A 52-year-old female patient presented with general weakness, headaches and occasional dizziness for the past three months.
She had also had occasional abdominal discomfort, moderate anorexia and weight loss due to nausea. Her mood was also low, she tired more easily than before and her skin and hair felt 'different'.
She was normally well, had a balanced diet and was not on regular medication. Her periods had stopped three years ago and menopausal symptoms had lessened since.
She seemed frustrated and concerned and had done some research into possible causes for her symptoms. She was unaware of any reason for anaemia and there was no family history of thyroid problems, but she indicated she would like these two possibilities ruled out.
Examination seemed unremarkable with a sitting BP of 124/74 mmHg, a regular pulse rate of 66, a BMI of 22kg/m2, no apparent goitre, normal looking - if a little pale - skin, and a normal abdominal examination.
There was no focal weakness in her limbs and the Romberg test was negative. The ear, nose and throat examination and a brief check of the cranial nerves were all normal. A urine dipstick was clear.
The challenge with such presentations is that the symptoms are vague and could be a feature of common temporary and self-resolving phases in patients with no clear underlying medical condition.
She has not had any investigations for more than 10 years and it appeared sensible to request FBC, ferritin, liver function, renal function, blood sugar, thyroid function and general inflammatory markers (CRP and ESR).
At the review the following week, the blood results were all normal apart from minimally out of range LFTs and slightly low sodium (133mmol/l) as well as mildly raised potassium levels of 5.3mmol/l.
However, a sitting-standing BP recheck confirmed a significant drop from 120/72mmHg to 92/60mmHg.
The BP finding determined postural hypotension, which is defined as a positional difference of at least 20mmHg.
In symptomatic patients this needs to be investigated further, although in the majority the cause of postural hypotension will be situational and harmless.
Typical causes are venous pooling after sitting, lying or standing for a long time or due to significant varicose veins, dehydration, side-effects of medication and the patient's personal constitution.
Patients may need advice on avoiding standing micturition or getting up too quickly from lying or sitting.
Occasionally those with postural hypotension and vaso-vagal syncopes will benefit from medication (prescribed by a specialist) including fludrocortisone (100-200 microgram at night), pyridostigmine or even paroxetine.
In some cases there can be an important underlying medical cause. In this patient the combination of symptoms and findings of some electrolyte disturbance supported the possibility of Addison's disease (adrenocortical insufficiency due to dysfunction of the adrenal cortex) or other endocrinological disorders.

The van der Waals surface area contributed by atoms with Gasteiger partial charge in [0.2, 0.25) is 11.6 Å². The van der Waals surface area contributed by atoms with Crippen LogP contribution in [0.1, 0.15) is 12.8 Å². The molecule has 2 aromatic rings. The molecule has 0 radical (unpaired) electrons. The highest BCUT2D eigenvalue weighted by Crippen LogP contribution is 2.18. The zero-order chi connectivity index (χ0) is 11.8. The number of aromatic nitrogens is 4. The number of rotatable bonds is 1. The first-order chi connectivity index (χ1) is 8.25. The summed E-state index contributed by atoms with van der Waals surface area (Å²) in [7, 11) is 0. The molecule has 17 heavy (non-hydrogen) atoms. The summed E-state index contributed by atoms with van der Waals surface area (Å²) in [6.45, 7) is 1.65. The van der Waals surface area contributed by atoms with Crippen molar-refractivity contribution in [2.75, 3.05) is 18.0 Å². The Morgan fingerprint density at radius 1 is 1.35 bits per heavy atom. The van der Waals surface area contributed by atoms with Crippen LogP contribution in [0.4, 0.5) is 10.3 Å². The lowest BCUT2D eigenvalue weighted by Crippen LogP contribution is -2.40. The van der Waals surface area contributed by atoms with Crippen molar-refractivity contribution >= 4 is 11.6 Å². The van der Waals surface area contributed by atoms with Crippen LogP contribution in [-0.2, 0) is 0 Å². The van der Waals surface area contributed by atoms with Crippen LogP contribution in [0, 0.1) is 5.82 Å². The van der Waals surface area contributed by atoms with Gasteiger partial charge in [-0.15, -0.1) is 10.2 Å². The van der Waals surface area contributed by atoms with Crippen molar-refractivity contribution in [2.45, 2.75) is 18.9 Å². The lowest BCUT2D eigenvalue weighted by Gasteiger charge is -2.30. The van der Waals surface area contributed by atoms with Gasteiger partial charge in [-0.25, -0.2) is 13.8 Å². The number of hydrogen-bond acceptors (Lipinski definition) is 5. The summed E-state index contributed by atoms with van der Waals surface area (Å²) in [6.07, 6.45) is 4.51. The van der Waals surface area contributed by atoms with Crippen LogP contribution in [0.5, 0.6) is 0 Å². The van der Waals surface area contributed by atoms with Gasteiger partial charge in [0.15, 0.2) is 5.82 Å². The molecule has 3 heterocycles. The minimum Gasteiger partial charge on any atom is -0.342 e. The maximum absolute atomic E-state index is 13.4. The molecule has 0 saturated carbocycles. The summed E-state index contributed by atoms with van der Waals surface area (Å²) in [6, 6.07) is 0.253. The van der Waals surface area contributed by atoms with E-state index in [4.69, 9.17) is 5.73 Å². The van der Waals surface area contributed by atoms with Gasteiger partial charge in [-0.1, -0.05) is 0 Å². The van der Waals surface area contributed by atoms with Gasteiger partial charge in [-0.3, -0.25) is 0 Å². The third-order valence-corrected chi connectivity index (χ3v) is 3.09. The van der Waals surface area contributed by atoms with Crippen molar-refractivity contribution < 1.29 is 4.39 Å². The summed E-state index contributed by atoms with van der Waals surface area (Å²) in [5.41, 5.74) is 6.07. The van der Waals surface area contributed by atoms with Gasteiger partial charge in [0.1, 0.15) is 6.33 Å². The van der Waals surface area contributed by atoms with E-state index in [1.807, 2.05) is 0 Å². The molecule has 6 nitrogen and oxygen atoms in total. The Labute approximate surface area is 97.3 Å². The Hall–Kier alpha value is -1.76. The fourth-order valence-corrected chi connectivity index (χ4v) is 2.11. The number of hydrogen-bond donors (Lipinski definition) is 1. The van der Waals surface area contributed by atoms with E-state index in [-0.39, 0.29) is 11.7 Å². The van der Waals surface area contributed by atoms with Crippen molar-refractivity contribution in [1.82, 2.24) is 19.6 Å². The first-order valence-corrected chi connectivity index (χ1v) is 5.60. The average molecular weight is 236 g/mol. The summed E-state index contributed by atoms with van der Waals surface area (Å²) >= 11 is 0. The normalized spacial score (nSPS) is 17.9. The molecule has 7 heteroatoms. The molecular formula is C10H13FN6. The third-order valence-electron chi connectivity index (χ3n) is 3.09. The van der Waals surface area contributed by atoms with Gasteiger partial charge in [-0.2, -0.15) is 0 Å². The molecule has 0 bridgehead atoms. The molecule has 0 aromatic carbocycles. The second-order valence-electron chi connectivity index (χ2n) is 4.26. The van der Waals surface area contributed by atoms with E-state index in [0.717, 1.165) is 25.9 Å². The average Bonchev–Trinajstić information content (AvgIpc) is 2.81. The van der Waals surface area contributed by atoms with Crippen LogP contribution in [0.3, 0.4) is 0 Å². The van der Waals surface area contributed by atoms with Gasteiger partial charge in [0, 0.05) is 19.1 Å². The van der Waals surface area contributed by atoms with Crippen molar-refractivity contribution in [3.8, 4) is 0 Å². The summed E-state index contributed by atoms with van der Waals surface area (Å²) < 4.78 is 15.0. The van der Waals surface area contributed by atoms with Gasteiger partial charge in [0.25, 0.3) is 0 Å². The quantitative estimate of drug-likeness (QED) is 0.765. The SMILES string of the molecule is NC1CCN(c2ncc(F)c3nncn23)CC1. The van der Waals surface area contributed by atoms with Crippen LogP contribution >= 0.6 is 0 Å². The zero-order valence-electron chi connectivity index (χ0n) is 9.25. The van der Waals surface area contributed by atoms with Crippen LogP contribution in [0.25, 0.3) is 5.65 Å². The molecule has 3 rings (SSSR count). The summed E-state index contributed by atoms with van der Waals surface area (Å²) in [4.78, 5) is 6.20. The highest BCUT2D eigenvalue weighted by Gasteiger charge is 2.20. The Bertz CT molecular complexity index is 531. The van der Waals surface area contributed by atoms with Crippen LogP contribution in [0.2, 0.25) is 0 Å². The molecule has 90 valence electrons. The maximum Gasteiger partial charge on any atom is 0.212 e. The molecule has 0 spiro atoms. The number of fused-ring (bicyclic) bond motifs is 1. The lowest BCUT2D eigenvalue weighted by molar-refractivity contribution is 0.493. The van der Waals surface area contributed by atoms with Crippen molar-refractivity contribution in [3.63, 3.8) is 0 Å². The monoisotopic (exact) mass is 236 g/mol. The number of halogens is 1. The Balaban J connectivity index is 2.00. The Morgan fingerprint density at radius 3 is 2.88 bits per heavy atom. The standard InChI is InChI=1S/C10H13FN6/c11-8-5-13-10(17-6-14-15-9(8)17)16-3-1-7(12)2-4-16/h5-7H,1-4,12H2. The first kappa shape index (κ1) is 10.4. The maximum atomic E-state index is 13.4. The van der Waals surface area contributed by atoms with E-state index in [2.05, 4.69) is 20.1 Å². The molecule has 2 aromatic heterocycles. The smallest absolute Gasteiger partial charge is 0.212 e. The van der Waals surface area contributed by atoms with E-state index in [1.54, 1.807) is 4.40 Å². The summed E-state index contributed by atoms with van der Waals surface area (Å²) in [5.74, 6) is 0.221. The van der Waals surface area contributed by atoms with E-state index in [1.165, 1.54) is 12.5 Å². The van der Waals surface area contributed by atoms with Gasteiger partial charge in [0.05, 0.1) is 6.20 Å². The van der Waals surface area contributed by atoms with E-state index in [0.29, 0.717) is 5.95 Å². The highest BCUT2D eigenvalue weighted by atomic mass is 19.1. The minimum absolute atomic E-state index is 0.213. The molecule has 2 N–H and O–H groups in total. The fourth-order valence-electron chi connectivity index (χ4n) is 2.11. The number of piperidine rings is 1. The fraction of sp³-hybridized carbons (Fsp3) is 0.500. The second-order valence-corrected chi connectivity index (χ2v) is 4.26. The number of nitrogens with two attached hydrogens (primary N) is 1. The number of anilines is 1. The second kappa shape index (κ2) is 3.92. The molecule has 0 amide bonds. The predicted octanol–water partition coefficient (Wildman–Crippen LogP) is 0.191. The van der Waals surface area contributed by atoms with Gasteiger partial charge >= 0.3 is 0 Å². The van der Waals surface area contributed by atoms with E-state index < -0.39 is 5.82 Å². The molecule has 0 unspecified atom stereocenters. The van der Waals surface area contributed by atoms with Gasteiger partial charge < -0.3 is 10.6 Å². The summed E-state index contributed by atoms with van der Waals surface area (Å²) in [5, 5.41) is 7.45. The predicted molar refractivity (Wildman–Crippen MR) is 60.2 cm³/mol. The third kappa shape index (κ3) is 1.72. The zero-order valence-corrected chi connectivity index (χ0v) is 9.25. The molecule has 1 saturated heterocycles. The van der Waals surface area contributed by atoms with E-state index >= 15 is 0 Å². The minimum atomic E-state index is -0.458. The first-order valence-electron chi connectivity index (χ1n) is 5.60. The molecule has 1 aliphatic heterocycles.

She was referred for further investigations. For Addison's disease these can include more detailed blood tests, for example, adrenocorticotropic hormone (ACTH), cortisol and renin levels, adrenocortical antibodies (typical sign for autoimmune adrenalitis) and possibly a Synacthen test or a prolonged ACTH stimulation test. Indeed, her diagnosis of Addison's disease was confirmed within a few weeks.
Addison's disease is a rare condition with a prevalence of only about five per 100,000 in the UK. In the past TB was a likely leading cause for it, whereas now autoimmune adrenalitis accounts for more than 80 per cent of cases.
Other infections, medications, trauma or adrenal infiltration as part of other conditions, such as sarcoidosis, haemochromatosis or malignancy are possible but rare. Addison's disease is often difficult to detect in the early stages as the symptoms are notoriously unspecific and even blood parameters can remain almost normal for a long period of time.
In retrospect, this patient presented with many of the possible general features of Addison's disease. The postural hypotension was an important detail during the re-examination and should always be considered in patients with vague tiredness and 'dizziness'. Skin features such as hyperpigmentation or vitiligo in Addison's disease are not always clearly present.
With long-term steroid replacement the prognosis is generally good. Patients with Addison's disease have an increased chance of developing additional autoimmune conditions and they will need regular surveillance.
- Dr Jacobi is a salaried GP in York